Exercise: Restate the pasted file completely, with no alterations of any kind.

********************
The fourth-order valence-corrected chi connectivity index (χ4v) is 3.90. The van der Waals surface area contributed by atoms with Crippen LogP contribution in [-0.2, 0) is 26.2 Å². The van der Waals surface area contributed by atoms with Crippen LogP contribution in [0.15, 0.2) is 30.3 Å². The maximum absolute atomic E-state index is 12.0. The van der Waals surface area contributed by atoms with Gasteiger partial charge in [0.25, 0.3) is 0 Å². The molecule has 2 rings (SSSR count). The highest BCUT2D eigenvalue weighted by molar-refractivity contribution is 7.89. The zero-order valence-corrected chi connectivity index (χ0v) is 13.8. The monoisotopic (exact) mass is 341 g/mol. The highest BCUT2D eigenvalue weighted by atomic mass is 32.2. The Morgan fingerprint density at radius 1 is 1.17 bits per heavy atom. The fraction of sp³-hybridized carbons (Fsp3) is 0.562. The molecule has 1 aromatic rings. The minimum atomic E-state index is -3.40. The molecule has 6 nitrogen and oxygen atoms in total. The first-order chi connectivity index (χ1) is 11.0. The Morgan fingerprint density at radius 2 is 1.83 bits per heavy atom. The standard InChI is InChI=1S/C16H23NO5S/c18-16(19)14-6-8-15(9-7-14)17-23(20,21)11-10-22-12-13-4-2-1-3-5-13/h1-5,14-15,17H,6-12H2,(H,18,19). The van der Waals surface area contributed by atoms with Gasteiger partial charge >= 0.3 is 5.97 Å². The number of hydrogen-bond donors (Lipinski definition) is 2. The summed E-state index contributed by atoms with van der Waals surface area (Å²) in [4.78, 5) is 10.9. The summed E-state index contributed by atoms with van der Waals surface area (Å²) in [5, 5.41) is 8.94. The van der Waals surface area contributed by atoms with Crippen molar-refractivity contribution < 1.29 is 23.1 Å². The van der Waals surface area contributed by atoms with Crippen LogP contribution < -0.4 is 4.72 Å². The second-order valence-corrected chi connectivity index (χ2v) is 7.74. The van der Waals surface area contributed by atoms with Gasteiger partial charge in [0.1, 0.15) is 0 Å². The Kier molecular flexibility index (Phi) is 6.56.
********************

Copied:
The fourth-order valence-corrected chi connectivity index (χ4v) is 3.90. The van der Waals surface area contributed by atoms with Crippen LogP contribution in [-0.2, 0) is 26.2 Å². The van der Waals surface area contributed by atoms with Crippen LogP contribution in [0.15, 0.2) is 30.3 Å². The maximum absolute atomic E-state index is 12.0. The van der Waals surface area contributed by atoms with Gasteiger partial charge in [0.25, 0.3) is 0 Å². The molecule has 2 rings (SSSR count). The highest BCUT2D eigenvalue weighted by molar-refractivity contribution is 7.89. The zero-order valence-corrected chi connectivity index (χ0v) is 13.8. The monoisotopic (exact) mass is 341 g/mol. The highest BCUT2D eigenvalue weighted by atomic mass is 32.2. The Morgan fingerprint density at radius 1 is 1.17 bits per heavy atom. The fraction of sp³-hybridized carbons (Fsp3) is 0.562. The molecule has 1 aromatic rings. The minimum atomic E-state index is -3.40. The molecule has 6 nitrogen and oxygen atoms in total. The first-order chi connectivity index (χ1) is 11.0. The Morgan fingerprint density at radius 2 is 1.83 bits per heavy atom. The standard InChI is InChI=1S/C16H23NO5S/c18-16(19)14-6-8-15(9-7-14)17-23(20,21)11-10-22-12-13-4-2-1-3-5-13/h1-5,14-15,17H,6-12H2,(H,18,19). The van der Waals surface area contributed by atoms with Gasteiger partial charge >= 0.3 is 5.97 Å². The number of hydrogen-bond donors (Lipinski definition) is 2. The summed E-state index contributed by atoms with van der Waals surface area (Å²) in [4.78, 5) is 10.9. The summed E-state index contributed by atoms with van der Waals surface area (Å²) in [5, 5.41) is 8.94. The van der Waals surface area contributed by atoms with Crippen molar-refractivity contribution < 1.29 is 23.1 Å². The van der Waals surface area contributed by atoms with Crippen LogP contribution < -0.4 is 4.72 Å². The second-order valence-corrected chi connectivity index (χ2v) is 7.74. The van der Waals surface area contributed by atoms with Gasteiger partial charge in [0.1, 0.15) is 0 Å². The Kier molecular flexibility index (Phi) is 6.56.